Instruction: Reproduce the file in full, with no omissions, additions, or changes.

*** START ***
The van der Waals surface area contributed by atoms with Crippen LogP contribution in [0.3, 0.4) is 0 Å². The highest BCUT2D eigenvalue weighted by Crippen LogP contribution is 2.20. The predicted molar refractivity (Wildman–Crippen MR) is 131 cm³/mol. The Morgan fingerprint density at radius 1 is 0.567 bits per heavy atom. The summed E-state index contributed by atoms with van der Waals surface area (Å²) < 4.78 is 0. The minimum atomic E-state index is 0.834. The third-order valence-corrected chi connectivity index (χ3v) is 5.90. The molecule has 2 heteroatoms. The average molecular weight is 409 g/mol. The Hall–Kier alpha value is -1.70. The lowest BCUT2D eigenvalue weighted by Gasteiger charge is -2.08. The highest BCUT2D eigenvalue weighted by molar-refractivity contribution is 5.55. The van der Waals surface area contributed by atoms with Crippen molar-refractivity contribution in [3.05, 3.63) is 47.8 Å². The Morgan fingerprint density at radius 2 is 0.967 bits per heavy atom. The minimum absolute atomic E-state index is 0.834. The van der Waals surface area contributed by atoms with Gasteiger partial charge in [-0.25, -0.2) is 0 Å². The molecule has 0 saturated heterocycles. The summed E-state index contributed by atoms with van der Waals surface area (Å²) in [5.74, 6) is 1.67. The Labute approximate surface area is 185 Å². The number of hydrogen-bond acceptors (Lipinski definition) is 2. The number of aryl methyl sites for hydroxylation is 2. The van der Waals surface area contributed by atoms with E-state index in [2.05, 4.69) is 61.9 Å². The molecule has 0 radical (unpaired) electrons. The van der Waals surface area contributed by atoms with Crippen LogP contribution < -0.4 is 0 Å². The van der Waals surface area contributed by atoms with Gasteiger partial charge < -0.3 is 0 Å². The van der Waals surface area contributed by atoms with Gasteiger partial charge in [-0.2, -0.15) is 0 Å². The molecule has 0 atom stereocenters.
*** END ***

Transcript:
The van der Waals surface area contributed by atoms with Crippen LogP contribution in [0.3, 0.4) is 0 Å². The highest BCUT2D eigenvalue weighted by Crippen LogP contribution is 2.20. The predicted molar refractivity (Wildman–Crippen MR) is 131 cm³/mol. The Morgan fingerprint density at radius 1 is 0.567 bits per heavy atom. The summed E-state index contributed by atoms with van der Waals surface area (Å²) < 4.78 is 0. The minimum atomic E-state index is 0.834. The third-order valence-corrected chi connectivity index (χ3v) is 5.90. The molecule has 2 heteroatoms. The average molecular weight is 409 g/mol. The Hall–Kier alpha value is -1.70. The lowest BCUT2D eigenvalue weighted by Gasteiger charge is -2.08. The highest BCUT2D eigenvalue weighted by molar-refractivity contribution is 5.55. The van der Waals surface area contributed by atoms with Crippen molar-refractivity contribution in [3.05, 3.63) is 47.8 Å². The Morgan fingerprint density at radius 2 is 0.967 bits per heavy atom. The minimum absolute atomic E-state index is 0.834. The van der Waals surface area contributed by atoms with Gasteiger partial charge in [-0.25, -0.2) is 0 Å². The molecule has 0 saturated heterocycles. The summed E-state index contributed by atoms with van der Waals surface area (Å²) in [5.74, 6) is 1.67. The Labute approximate surface area is 185 Å². The number of hydrogen-bond acceptors (Lipinski definition) is 2. The number of aryl methyl sites for hydroxylation is 2. The van der Waals surface area contributed by atoms with E-state index in [2.05, 4.69) is 61.9 Å². The molecule has 0 radical (unpaired) electrons. The van der Waals surface area contributed by atoms with Crippen LogP contribution < -0.4 is 0 Å². The van der Waals surface area contributed by atoms with Gasteiger partial charge < -0.3 is 0 Å². The van der Waals surface area contributed by atoms with Gasteiger partial charge in [-0.2, -0.15) is 0 Å². The molecule has 0 atom stereocenters.